England In 1819 Alma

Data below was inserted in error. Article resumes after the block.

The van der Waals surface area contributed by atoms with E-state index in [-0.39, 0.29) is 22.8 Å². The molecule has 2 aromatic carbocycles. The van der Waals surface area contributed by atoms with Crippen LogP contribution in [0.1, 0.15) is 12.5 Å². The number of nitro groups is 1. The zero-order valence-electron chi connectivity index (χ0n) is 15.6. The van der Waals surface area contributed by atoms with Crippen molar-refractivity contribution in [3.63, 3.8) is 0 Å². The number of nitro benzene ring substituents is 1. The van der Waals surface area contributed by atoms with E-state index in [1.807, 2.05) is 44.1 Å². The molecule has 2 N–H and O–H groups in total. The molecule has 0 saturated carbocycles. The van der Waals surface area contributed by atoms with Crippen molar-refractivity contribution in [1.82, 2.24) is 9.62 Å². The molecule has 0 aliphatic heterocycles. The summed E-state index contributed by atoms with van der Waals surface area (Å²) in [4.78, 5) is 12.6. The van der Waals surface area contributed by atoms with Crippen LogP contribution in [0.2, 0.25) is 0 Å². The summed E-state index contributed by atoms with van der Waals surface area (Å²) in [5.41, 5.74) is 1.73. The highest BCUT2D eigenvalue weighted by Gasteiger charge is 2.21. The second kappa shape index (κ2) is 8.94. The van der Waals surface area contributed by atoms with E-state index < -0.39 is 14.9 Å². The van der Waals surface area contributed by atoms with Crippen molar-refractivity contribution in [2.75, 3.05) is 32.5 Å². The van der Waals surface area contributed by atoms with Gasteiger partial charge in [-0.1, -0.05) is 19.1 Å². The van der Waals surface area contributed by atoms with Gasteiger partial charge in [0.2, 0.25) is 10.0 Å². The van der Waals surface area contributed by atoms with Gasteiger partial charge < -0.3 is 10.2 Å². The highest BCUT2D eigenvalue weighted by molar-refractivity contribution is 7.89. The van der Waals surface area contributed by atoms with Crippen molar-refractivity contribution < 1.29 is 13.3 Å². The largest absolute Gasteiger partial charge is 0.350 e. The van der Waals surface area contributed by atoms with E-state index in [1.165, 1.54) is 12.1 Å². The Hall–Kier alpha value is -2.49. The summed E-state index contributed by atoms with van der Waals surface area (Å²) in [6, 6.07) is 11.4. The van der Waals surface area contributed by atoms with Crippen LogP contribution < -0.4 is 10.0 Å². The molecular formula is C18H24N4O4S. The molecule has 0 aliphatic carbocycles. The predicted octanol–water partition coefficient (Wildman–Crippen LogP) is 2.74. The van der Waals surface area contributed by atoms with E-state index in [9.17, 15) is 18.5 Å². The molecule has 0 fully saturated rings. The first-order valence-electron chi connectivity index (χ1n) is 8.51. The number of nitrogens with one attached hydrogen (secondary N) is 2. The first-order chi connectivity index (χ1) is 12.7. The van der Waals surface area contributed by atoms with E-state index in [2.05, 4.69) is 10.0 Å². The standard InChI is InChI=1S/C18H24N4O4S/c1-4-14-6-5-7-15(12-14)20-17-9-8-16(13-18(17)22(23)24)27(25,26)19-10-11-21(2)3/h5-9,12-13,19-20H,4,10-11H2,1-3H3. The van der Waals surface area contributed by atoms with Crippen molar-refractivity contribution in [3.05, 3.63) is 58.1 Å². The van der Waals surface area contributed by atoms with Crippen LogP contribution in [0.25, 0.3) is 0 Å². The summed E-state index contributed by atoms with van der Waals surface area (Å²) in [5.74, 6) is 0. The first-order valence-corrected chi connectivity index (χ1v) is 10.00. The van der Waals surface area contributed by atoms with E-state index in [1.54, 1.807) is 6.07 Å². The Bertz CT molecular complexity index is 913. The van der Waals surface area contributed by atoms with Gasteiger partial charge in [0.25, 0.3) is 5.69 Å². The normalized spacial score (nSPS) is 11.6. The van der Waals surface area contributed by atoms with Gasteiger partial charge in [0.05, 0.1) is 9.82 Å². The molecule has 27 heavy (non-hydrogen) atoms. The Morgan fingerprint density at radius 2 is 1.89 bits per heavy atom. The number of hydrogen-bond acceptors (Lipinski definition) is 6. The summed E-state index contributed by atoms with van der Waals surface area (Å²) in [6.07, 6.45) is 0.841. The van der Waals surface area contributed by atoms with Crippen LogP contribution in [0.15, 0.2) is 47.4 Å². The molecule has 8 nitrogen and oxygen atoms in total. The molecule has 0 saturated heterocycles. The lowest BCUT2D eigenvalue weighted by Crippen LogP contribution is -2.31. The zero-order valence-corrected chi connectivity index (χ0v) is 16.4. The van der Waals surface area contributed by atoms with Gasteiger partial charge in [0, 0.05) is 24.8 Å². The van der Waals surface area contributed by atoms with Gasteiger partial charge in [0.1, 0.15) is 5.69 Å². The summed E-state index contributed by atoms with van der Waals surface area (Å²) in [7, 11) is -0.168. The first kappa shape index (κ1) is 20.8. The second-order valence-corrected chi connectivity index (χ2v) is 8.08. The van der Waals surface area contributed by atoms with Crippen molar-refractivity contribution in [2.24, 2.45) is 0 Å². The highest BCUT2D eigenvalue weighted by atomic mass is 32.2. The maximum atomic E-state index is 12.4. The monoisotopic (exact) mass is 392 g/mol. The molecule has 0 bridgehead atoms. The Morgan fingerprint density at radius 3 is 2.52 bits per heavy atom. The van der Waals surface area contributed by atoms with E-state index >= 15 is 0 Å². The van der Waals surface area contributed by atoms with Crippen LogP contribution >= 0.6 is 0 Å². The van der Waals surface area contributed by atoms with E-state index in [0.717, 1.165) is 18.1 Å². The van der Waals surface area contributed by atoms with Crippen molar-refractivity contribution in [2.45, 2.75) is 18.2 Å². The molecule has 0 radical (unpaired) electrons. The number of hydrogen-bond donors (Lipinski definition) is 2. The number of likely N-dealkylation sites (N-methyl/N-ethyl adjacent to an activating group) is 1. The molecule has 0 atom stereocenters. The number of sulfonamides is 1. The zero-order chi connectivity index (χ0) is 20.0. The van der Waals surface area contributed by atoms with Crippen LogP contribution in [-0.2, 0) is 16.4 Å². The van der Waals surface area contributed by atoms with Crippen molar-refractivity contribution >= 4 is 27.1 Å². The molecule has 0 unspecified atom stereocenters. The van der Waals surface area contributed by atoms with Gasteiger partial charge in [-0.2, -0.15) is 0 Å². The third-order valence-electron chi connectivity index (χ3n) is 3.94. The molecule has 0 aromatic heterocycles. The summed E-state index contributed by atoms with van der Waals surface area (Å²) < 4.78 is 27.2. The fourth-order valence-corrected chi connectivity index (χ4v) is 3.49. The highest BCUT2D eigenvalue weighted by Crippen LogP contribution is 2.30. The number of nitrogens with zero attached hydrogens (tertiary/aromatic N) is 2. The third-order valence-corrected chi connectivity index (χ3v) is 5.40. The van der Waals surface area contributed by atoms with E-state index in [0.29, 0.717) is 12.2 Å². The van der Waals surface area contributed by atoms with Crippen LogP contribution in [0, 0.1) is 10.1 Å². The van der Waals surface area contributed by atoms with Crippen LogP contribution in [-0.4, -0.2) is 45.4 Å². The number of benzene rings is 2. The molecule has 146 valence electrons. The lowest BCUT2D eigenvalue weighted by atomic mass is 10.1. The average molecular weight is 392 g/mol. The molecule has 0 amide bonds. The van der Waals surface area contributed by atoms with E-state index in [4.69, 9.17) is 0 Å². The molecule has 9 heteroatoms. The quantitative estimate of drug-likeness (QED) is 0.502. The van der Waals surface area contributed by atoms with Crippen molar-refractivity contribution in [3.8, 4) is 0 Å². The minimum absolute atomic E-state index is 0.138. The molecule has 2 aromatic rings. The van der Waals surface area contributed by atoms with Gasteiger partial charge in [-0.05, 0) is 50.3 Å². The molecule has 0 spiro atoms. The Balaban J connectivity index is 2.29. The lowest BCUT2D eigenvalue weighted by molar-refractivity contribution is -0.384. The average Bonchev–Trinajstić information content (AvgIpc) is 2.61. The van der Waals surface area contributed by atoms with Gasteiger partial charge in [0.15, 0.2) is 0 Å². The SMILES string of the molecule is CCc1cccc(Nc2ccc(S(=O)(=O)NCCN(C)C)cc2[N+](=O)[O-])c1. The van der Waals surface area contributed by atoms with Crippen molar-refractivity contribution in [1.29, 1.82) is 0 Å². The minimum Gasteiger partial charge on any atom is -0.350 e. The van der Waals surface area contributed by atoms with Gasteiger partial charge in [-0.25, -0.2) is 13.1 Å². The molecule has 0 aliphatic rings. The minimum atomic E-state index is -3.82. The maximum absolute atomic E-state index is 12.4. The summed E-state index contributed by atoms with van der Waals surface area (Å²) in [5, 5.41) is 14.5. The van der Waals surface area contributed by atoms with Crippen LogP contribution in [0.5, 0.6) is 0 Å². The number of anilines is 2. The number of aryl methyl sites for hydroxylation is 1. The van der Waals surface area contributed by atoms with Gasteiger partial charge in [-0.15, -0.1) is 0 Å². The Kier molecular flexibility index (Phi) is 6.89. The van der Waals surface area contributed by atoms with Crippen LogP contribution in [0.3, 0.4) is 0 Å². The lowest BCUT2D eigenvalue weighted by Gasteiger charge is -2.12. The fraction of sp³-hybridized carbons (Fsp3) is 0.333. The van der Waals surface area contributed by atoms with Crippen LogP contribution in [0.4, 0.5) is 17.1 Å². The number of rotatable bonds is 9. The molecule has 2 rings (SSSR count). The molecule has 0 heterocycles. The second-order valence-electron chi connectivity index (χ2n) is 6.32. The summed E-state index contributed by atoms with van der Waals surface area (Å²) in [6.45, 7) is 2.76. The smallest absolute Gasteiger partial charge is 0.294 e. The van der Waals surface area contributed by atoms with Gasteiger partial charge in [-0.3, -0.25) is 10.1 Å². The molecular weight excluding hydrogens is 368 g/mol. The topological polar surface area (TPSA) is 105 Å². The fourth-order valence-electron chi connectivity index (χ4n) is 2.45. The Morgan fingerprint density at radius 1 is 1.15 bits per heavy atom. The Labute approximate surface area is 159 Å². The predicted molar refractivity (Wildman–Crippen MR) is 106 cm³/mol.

A band name like England In 1819 brings with it certain expectations: gentle, pastoral, folk-tinged tunes that drift along. And while it doesn't quite deliver on that front, the moniker makes perfect sense after just a cursory listen to their sophomore effort, Alma. It turns out that brothers Andrew and Dan Callaway actually grew up in England, albeit more recently than 1819, and formed the band with their father after moving to the U.S. What they've managed to do is capture just the right type of melancholy, thanks to the combination of their classical training and unhappy personal lives ― probably. Their tastefully arranged, meticulous chamber-pop meanders along, although the downside is that it's a little too well constructed and dense for its own good. The tracks capture moods and moments like snapshots in a photo album, but it would be better if they group punctuated them with a more welcoming chorus or two. As it stands, the ostentatious drama of it all does work, but only in small doses. (Independent)